Chasing the A’s

by Dan M | Posted on Friday, July 26th, 2013
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Coming into the 2013 season, the Texas Rangers were expected to win the AL West despite the departure of Josh Hamilton, who signed a massive deal with the Angels.
Those expectations may still materialize, but the Rangers will need to catch the Oakland A’s, who have proved (yet again) that Billy Bean knows how to assemble a potent roster. Trailing Oakland by 3 games – with a little more than 60 games to play – the Rangers have some work ahead. Here are three things to consider as we push into August:
Pitching
The Rangers’ greatest strength is clearly their starting rotation. Star pitchers Yu Darvish, Derek Holland, Alexi Orando and Martin Perez all boast ERAs under 4.00 for the season, which is unheard of for a starting rotation as a whole.
The staff will get even better in the second half when you consider the acquisition of Cubs’ pitcher Matt Garza, who is 6-1 this season with a 3.17 ERA.
Of course, manager Ron Washington’s starters have contributed their share of quality starts, but their performances have been helped immensely by a powerful bullpen.
Texas relievers own a 2.98 ERA, the 4th best in the league. Key transition men Jason Frasor and Robbie Ross, along with the power and reliability of closer Joe Nathan, have made the Rangers one of the more difficult teams to beat in the later innings. (Note: That was true until Tuesday night, where Nathan blew a save opportunity against the Yankees.)
One point of potential concern for the bullpen: the strikeout department. While Texas starters are third in the league in strikeouts, the bullpen ranks a meager 24th. The low ERA seems to indicate that total strikeouts don’t matter – but it’s a stat that could prove troublesome as we head down the stretch.
Lineup
While the Rangers’ pitching has been consistent all season, their batting lineup hasn’t delivered like in recent years. Sure, Adrian Beltre is having another solid season, but this club clearly misses the big bat of Josh Hamilton (even if he’s disappointing fans in Anaheim.) Unless Justin Grimm is pitching, this team doesn’t provide its pitchers with enough run support.
While Texas sits in the top half of the league in batting average, on base percentage and slugging percentage, they don’t lead any key category. That might make for “decent” and “average,” but it’s not good enough for a pennant.
The question is: After 100 games played, will that really change – or is this Texas Rangers team just limited offensively?
If the postseaon is a reality, the Rangers need to start hitting – so the pitching staff isn’t always winning each game.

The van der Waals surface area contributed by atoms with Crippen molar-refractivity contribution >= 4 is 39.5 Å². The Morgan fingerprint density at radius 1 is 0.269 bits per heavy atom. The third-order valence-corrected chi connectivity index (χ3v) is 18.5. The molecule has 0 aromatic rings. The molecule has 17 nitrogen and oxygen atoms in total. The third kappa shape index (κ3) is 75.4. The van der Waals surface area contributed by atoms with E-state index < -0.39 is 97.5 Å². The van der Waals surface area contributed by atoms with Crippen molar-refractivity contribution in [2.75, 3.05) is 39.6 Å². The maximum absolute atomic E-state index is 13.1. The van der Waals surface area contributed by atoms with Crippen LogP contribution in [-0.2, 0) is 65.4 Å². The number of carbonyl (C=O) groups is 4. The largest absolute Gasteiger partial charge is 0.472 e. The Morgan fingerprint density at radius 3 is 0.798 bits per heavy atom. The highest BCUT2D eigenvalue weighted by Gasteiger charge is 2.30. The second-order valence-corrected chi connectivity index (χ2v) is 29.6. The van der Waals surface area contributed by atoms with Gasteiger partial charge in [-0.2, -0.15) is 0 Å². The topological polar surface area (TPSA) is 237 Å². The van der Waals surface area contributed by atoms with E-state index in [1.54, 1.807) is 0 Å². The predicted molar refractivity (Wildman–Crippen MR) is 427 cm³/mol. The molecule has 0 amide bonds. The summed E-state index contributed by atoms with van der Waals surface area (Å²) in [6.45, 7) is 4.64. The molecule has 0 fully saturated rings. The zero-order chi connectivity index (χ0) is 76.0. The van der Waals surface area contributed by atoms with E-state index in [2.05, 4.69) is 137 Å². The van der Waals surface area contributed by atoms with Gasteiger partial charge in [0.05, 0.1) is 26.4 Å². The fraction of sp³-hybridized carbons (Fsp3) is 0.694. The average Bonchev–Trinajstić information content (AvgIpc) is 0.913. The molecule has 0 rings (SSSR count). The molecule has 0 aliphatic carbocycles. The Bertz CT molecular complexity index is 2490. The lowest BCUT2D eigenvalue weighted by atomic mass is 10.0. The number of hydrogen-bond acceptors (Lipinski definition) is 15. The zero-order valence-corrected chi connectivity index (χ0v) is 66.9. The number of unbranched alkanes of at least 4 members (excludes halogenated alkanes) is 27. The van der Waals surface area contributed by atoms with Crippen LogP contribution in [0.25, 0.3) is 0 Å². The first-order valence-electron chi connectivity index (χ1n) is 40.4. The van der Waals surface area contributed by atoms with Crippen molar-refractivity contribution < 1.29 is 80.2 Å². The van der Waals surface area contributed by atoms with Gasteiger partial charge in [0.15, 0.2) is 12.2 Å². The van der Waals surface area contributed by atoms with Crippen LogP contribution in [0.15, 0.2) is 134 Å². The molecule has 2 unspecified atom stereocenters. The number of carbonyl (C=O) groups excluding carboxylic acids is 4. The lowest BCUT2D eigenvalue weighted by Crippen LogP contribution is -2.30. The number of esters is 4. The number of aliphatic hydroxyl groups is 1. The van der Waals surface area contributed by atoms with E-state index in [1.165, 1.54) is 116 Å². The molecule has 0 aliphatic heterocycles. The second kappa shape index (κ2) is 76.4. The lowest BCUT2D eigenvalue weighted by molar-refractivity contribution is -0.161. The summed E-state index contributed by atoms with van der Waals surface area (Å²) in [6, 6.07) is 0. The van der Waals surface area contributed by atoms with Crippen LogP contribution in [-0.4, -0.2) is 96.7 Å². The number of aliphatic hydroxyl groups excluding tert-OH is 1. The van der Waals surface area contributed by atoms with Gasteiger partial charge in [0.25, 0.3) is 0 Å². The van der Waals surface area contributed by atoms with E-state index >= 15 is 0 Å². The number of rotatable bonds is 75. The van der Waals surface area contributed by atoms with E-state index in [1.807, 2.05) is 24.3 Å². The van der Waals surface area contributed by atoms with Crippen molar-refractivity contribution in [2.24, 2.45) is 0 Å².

First basemen Mitch Moreland must improve his offensive production, and the Rangers need to help from the designated hitter slot, which currently ranks 11th in production in the American League.
Texas should also anticipate the loss of outfielder Nelson Cruz, who may get caught up in the Biogenesis scandal that caused Milwaukee outfielder Ryan Braun’s 65-game suspension.
Additionally, the Rangers could use improvement in the fielding department. With 55 errors so far this season, Texas ranks 13th in the league. Not terrible by any means, but a title contender can’t afford so many mistakes in arguably the easiest phase of the game.
Schedule
Early in the season, the Rangers feasted on the second softest schedule in the league, as the jumped out to a 32-18 start. But the tide changed. The Rangers’ schedule got much tougher after those first 50 games – and they struggled accordingly, posting a sub-.500 record.
These two distinct parts of the season led to their current record of 55-45. The Rangers’ schedule won’t get easier, so they will really have to address their batting issues.
Texas simply can’t afford the type of slump they experienced from the end of May until the All-Star break if they want to remain in the AL West hunt.
While the Rangers are a quality team at the moment (after all, they are 10 games above .500), there’s a sense that Oakland may be too strong.
Tuesday night’s loss to the Yankees – where Nathan couldn’t hold a one-run lead heading into the ninth – certainly didn’t help.
Consistent offensive production is the most important component for the Rangers to improve on going into the latter half of the season. In order to challenge the similarly staffed Oakland A’s, Texas will need to beat them head-to-head in the second half – and take advantage of weak division rivals in Houston and Seattle.
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